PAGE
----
The lawyer’s exercise of discretion requires consideration of such factors as magnitude, proximity, and likelihood of the contemplated wrong; the nature of the lawyer’s relationship with the client and with those who might be injured by the client; the lawyer’s own involvement in the transaction; and factors that may extenuate the conduct in question. Where practical, the lawyer should seek to persuade the client to take suitable action. In any case, a disclosure adverse to the client’s interest should be no greater than the lawyer reasonably believes necessary to the purpose. A lawyer’s decision not to make a disclosure permitted by paragraph (c) does not violate this rule.
 Where the client is an organization, the lawyer may be in doubt whether contemplated conduct will actually be carried out by the organization. Where necessary to guide conduct in connection with this rule, the lawyer should make an inquiry within the organization as indicated in Rule 1.13(b).
 Paragraph (c)(3) does not apply where a lawyer is employed after a crime or fraud has been committed to represent the client in matters ensuing therefrom.
 If the lawyer’s services will be used by the client in materially furthering a course of criminal or fraudulent conduct, the lawyer must withdraw, as stated in Rule 1.16(a)(1).
 After withdrawal the lawyer is required to refrain from making disclosure of the client’s confidences, except as otherwise provided in Rule 1.6. Neither this rule nor Rule 1.8(b) nor Rule 1.16(d) prevents the lawyer from giving notice of the fact of withdrawal, and the lawyer may also withdraw or disaffirm any opinion, document, affirmation, or the like.
Dispute Concerning a Lawyer’s Conduct
 Where a legal claim or disciplinary charge alleges complicity of the lawyer in a client’s conduct or other misconduct of the lawyer involving representation of the client, the lawyer may respond to the extent the lawyer reasonably believes necessary to establish a defense. The same is true with respect to a claim involving the conduct or representation of a former client. The lawyer’s right to respond arises when an assertion of complicity or other misconduct has been made. Paragraph (c)(5) does not require the lawyer to await the commencement of an action or proceeding that charges complicity or other misconduct, so that the defense may be established by responding directly to a third party who has made such an assertion. The right to defend, of course, applies where a proceeding has been commenced. Where practicable and not prejudicial to the lawyer’s ability to establish the defense, the lawyer should advise the client of the third party’s assertion and request that the client respond appropriately. In any event, disclosure should be no greater than the lawyer reasonably believes is necessary to vindicate innocence, the disclosure should be made in a manner which limits access to the information to the tribunal or other persons having a need to know it, and appropriate protective orders or other arrangements should be sought by the lawyer to the fullest extent practicable.
 If the lawyer is charged with wrongdoing in which the client’s conduct is implicated, the rule of confidentiality should not prevent the lawyer from defending against the charge. Such a charge can arise in a civil, criminal, or professional disciplinary proceeding, and can be based on a wrong allegedly committed by the lawyer against the client, or on a wrong alleged by a third person, for example, a person claiming to have been defrauded by the lawyer and client acting together.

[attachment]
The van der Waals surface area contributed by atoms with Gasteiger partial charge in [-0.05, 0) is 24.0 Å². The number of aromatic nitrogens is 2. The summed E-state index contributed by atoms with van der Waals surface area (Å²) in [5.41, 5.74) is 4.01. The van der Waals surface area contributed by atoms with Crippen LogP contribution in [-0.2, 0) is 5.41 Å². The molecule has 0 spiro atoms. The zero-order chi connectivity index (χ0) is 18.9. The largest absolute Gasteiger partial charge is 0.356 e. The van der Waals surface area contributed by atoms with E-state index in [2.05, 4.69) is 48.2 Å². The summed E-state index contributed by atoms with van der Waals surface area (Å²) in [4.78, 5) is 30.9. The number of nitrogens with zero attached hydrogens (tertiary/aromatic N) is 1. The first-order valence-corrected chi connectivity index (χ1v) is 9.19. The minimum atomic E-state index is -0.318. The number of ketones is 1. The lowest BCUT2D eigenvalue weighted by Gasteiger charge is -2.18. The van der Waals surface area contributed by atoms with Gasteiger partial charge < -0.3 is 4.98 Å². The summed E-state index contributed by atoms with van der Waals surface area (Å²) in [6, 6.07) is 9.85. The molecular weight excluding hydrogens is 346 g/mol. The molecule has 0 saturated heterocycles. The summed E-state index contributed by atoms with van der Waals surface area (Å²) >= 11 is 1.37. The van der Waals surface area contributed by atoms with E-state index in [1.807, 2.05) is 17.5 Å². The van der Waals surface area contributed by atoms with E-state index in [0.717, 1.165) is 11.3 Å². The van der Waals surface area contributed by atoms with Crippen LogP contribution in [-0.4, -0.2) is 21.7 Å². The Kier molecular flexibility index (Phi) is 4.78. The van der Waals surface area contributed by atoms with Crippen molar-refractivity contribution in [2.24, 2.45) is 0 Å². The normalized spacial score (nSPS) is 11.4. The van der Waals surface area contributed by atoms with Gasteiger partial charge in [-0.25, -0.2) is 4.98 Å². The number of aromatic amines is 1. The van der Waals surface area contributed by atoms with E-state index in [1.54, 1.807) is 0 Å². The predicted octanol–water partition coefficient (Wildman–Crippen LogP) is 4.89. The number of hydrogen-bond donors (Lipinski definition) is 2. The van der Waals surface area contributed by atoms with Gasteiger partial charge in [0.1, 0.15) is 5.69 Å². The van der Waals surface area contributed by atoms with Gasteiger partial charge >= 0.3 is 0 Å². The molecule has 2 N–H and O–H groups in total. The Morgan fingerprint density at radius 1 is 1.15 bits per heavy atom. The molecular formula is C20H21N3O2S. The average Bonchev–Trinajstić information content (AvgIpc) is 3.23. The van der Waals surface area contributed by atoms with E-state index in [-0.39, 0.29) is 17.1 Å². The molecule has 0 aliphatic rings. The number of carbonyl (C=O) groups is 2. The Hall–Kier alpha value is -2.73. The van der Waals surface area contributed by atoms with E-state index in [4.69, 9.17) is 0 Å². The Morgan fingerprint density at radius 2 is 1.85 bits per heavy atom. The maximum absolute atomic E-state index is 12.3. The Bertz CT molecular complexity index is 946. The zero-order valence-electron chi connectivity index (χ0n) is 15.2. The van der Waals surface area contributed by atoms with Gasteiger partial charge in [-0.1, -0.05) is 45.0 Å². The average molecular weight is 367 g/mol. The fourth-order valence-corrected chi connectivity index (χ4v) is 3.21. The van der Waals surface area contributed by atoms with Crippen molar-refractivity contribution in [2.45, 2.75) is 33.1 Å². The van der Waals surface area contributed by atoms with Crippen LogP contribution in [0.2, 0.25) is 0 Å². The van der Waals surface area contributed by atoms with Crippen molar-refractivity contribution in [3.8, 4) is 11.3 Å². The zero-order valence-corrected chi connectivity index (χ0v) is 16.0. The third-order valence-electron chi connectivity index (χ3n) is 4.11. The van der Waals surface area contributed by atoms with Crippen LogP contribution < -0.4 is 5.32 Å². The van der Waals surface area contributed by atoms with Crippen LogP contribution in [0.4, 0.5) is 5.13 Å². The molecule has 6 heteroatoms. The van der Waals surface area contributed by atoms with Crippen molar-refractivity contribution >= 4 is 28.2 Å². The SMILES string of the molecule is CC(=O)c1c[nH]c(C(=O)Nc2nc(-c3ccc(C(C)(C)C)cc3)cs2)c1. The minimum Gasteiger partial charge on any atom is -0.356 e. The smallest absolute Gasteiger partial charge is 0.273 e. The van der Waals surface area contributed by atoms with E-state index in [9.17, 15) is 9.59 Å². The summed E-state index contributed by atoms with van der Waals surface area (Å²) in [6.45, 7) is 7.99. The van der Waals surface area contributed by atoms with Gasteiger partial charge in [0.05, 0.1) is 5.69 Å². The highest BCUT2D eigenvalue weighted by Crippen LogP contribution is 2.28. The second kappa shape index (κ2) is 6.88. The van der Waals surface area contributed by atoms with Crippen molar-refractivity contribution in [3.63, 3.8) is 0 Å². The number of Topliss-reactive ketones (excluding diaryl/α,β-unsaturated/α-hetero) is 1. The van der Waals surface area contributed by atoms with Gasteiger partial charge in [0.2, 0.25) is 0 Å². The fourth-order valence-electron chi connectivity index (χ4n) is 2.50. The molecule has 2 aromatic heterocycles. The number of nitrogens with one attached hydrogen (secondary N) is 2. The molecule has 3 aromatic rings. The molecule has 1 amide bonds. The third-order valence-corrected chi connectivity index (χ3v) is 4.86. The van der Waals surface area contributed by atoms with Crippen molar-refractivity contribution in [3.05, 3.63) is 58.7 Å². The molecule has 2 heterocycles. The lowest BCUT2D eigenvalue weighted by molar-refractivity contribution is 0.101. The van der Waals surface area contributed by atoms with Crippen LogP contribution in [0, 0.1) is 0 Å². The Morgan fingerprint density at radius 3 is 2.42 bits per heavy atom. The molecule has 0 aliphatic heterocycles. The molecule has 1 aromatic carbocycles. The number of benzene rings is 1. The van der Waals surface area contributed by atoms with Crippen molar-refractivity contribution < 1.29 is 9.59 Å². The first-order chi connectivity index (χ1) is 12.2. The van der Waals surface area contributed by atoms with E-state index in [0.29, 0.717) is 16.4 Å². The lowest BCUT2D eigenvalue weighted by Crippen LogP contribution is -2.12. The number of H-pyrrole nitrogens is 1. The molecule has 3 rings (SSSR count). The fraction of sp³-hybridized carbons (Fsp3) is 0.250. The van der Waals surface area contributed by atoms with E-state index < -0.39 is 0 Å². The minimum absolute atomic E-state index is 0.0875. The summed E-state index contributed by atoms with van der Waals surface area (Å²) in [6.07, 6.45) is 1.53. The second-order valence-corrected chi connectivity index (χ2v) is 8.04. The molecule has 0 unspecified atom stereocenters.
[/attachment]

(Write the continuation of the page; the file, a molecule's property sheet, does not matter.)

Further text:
A lawyer entitled to a fee is permitted by paragraph (c)(5) to prove the services rendered in an action to collect it. This aspect of the rule expresses the principle that the beneficiary of a fiduciary relationship may not exploit it to the detriment of the fiduciary. As stated above, the lawyer must make every effort practicable to avoid unnecessary disclosure of information relating to a representation, to limit disclosure to those having the need to know it, and to obtain protective orders or make other arrangements minimizing the risk of disclosure.
Disclosures Otherwise Required or Authorized
 The scope of the client-lawyer privilege is a question of law. If a lawyer is called as a witness to give testimony concerning a client, absent waiver by the client, paragraph (b)(1) requires the lawyer to invoke the privilege when it is applicable. The lawyer must comply with the final orders of a court or other tribunal of competent jurisdiction requiring the lawyer to give information about the client.
 The Rules of Professional Conduct in various circumstances permit or require a lawyer to disclose information relating to the representation. See Rules 2.2, 2.3, 3.3 and 4.1. In addition to these provisions, a lawyer may be obligated or permitted by other provisions of law to give information about a client. Whether another provision of law supersedes Rule 1.6 is a matter of interpretation beyond the scope of these rules, but a presumption should exist against such a supersession.
 The duty of confidentiality continues after the client-lawyer relationship has terminated. See Rule 1.9.
Confidentiality of Information
 When transmitting a communication that contains confidential and/or privileged information relating to the representation of a client, the lawyer should take reasonable measures and act competently so that the confidential and/or privileged client information will not be revealed to unintended third parties.
*This information is provided as a convenience to the viewers of this material. Viewers should conduct their own research or rely on the advice of a lawyer before relying on the information here.